WASHINGTON -- The House of Representatives approved legislation that allows the U.S. to seek trade sanctions against China and other nations for manipulating their currency to gain unfair trade advantages.
China continues to come under pressure for what is perceived as an intentionally undervalued currency, leading to multibillion-dollar trade deficits and loss of manufacturing jobs in the U.S. The Currency Reform for Fair Trade Act (HR 2378), which cleared on a 348 to 79 vote on Sept. 29, is part of the Democrats' Make It In America initiative, which seeks to create more domestic jobs in the manufacturing sector.
The bill, which targets China, goes to the U.S. Senate, which will vote on it following the November elections.
Lawmakers have long believed that Beijing is deliberately keeping its currency undervalued by as much as 25% to 40% to give its exports an unfair advantage. The latest estimates suggest that China's currency policy reduces U.S. GDP by 1.4% annually. In 2009, imports from China totaled $296.4 billion compared with $70 billion of U.S. exports to China.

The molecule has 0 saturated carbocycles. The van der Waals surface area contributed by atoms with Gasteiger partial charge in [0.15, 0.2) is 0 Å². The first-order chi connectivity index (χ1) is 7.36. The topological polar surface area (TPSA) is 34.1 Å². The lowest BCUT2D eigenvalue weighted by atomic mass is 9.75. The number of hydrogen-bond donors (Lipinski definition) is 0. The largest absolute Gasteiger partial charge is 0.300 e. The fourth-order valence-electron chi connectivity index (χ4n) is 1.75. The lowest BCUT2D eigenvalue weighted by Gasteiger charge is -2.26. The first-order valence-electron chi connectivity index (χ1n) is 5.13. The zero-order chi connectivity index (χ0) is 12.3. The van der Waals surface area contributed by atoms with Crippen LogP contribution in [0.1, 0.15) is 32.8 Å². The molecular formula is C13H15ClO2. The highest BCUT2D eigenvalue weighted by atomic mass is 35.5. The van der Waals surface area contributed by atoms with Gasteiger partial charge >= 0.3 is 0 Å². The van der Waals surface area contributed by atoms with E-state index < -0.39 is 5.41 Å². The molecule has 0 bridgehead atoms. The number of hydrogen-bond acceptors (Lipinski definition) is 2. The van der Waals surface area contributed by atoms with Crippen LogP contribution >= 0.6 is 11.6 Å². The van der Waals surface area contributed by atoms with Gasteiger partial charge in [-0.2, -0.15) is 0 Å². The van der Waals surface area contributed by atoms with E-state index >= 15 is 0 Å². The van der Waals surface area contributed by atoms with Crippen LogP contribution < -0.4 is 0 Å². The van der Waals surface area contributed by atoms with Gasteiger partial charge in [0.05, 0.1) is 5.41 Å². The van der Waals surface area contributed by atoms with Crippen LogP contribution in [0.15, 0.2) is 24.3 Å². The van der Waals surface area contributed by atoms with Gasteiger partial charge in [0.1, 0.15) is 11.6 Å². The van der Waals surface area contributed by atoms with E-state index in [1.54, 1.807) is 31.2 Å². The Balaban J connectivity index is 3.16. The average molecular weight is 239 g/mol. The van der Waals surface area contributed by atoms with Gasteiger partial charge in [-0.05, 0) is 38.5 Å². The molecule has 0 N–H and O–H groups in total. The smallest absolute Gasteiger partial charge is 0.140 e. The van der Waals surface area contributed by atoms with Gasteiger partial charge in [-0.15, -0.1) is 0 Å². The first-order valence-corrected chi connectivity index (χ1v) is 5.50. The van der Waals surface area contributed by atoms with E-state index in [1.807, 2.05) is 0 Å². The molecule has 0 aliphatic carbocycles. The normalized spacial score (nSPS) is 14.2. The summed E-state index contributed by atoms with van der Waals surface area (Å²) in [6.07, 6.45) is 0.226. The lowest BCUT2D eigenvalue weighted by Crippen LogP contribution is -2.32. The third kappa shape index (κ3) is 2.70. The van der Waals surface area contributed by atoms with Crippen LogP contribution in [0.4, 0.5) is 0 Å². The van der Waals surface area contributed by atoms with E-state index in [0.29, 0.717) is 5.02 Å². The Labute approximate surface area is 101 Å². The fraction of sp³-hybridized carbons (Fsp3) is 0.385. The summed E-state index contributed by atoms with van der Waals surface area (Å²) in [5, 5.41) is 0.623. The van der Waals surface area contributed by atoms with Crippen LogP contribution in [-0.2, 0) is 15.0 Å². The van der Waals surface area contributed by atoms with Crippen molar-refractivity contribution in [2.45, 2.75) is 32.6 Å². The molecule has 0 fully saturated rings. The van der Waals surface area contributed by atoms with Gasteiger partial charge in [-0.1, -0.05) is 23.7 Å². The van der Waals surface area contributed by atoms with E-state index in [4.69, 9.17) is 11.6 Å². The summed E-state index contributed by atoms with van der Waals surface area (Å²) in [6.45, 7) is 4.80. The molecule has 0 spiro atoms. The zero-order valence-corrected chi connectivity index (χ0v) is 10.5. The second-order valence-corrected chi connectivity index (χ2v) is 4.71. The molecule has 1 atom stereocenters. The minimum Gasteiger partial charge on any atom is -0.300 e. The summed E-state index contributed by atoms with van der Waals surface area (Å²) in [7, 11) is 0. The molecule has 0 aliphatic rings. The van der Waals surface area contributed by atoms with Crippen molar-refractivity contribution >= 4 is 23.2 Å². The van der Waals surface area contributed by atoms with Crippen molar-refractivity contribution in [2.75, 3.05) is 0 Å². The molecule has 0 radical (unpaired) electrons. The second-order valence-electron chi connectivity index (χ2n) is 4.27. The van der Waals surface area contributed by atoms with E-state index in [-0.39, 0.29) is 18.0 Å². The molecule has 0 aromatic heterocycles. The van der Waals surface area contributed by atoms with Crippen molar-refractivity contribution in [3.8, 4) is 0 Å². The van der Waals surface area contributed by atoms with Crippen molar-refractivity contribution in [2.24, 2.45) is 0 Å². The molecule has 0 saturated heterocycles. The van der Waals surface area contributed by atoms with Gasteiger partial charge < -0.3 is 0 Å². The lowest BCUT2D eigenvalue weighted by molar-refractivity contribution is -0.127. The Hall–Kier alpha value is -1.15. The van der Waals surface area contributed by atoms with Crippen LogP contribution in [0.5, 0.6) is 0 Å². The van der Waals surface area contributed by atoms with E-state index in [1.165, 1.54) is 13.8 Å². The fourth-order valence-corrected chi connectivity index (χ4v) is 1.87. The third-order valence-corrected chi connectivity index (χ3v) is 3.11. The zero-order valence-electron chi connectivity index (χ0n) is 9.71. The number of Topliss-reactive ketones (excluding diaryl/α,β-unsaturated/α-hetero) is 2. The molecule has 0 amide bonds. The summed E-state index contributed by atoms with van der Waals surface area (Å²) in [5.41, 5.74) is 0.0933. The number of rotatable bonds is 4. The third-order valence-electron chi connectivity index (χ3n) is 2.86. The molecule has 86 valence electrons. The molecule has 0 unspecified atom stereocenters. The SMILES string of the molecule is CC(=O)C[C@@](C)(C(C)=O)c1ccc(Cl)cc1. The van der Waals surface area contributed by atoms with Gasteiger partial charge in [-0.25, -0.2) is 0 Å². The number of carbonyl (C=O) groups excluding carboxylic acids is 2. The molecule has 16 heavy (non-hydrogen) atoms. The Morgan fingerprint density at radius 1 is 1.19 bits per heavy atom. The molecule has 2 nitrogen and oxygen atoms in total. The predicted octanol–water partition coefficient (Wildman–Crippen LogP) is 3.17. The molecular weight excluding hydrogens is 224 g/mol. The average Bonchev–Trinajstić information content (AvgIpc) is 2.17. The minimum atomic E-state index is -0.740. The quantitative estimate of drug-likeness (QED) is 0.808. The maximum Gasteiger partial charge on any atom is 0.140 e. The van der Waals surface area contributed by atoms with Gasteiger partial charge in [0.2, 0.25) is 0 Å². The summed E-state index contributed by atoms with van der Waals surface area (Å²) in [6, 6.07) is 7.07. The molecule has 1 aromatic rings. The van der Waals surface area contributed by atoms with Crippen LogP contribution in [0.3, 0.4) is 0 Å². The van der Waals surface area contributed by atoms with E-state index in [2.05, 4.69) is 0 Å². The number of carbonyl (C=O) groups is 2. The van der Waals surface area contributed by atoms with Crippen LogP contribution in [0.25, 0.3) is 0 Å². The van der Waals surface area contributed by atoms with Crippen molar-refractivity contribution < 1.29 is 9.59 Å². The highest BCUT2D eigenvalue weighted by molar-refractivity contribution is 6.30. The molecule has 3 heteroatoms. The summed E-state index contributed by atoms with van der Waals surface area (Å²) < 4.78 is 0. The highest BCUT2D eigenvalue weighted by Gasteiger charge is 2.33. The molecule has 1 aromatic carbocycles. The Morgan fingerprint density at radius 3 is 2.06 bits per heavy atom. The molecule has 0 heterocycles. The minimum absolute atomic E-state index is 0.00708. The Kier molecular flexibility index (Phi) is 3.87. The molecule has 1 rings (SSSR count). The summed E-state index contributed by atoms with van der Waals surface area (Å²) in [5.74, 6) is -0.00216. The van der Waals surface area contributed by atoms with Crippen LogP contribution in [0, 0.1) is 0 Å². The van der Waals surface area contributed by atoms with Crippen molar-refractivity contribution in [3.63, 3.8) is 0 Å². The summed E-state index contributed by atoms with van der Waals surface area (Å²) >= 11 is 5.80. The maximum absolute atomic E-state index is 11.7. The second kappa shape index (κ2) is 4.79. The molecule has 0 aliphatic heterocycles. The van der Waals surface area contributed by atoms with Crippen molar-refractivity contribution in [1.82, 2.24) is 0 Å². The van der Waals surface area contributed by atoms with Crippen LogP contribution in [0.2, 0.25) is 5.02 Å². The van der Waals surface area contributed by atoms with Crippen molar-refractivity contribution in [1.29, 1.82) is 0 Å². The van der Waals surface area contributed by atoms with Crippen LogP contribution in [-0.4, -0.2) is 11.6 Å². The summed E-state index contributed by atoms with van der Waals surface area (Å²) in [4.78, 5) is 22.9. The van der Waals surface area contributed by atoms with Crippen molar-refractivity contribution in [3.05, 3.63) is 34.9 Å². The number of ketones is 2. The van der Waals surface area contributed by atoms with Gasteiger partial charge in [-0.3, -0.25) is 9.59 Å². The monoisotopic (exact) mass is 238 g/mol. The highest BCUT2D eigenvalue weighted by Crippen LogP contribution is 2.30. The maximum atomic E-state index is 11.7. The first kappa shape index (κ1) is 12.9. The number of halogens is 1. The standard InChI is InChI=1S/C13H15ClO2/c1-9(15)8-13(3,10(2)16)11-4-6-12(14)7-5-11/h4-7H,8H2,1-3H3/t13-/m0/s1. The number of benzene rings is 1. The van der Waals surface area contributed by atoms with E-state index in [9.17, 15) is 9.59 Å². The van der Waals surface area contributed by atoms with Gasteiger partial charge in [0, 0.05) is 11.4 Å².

The currency conflict between the U.S. and China has flared up in previous years, but bulk vending suppliers, who mostly import their capsuled goods from China, are watching this particular skirmish closely. The anemic economy coupled with an election-year push has apparently inspired lawmakers to finally get tough on the yuan.
"We do this because one million American jobs could be created if the Chinese government took its thumb off the scale and allowed its currency to respond to market forces," said House Speaker Nancy Pelosi (D-CA).
Critics say the legislation could significantly raise the price of many Chinese imports. "The available evidence is that the price of many of these Chinese goods will go up 10%," said Rep. Jeb Hensarling (R-TX), who voted against the bill.